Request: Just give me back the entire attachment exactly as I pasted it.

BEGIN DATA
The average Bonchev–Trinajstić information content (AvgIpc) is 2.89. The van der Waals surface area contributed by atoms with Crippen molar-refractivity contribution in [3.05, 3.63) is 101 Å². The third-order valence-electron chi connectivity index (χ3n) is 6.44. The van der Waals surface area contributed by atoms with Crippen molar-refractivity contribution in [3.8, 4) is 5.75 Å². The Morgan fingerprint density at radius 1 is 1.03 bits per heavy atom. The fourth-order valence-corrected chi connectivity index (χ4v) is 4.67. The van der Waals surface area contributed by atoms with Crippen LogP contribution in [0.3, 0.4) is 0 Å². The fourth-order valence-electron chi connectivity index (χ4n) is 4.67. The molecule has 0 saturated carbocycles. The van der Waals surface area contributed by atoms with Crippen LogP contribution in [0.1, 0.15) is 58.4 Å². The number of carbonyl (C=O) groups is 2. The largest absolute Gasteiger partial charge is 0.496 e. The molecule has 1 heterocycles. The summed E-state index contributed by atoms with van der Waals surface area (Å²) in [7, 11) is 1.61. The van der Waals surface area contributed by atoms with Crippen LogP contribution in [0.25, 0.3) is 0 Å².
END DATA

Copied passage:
The average Bonchev–Trinajstić information content (AvgIpc) is 2.89. The van der Waals surface area contributed by atoms with Crippen molar-refractivity contribution in [3.05, 3.63) is 101 Å². The third-order valence-electron chi connectivity index (χ3n) is 6.44. The van der Waals surface area contributed by atoms with Crippen molar-refractivity contribution in [3.8, 4) is 5.75 Å². The Morgan fingerprint density at radius 1 is 1.03 bits per heavy atom. The fourth-order valence-corrected chi connectivity index (χ4v) is 4.67. The van der Waals surface area contributed by atoms with Crippen LogP contribution in [0.3, 0.4) is 0 Å². The fourth-order valence-electron chi connectivity index (χ4n) is 4.67. The molecule has 0 saturated carbocycles. The van der Waals surface area contributed by atoms with Crippen LogP contribution in [0.1, 0.15) is 58.4 Å². The number of carbonyl (C=O) groups is 2. The largest absolute Gasteiger partial charge is 0.496 e. The molecule has 1 heterocycles. The summed E-state index contributed by atoms with van der Waals surface area (Å²) in [7, 11) is 1.61. The van der Waals surface area contributed by atoms with Crippen LogP contribution in [0.25, 0.3) is 0 Å².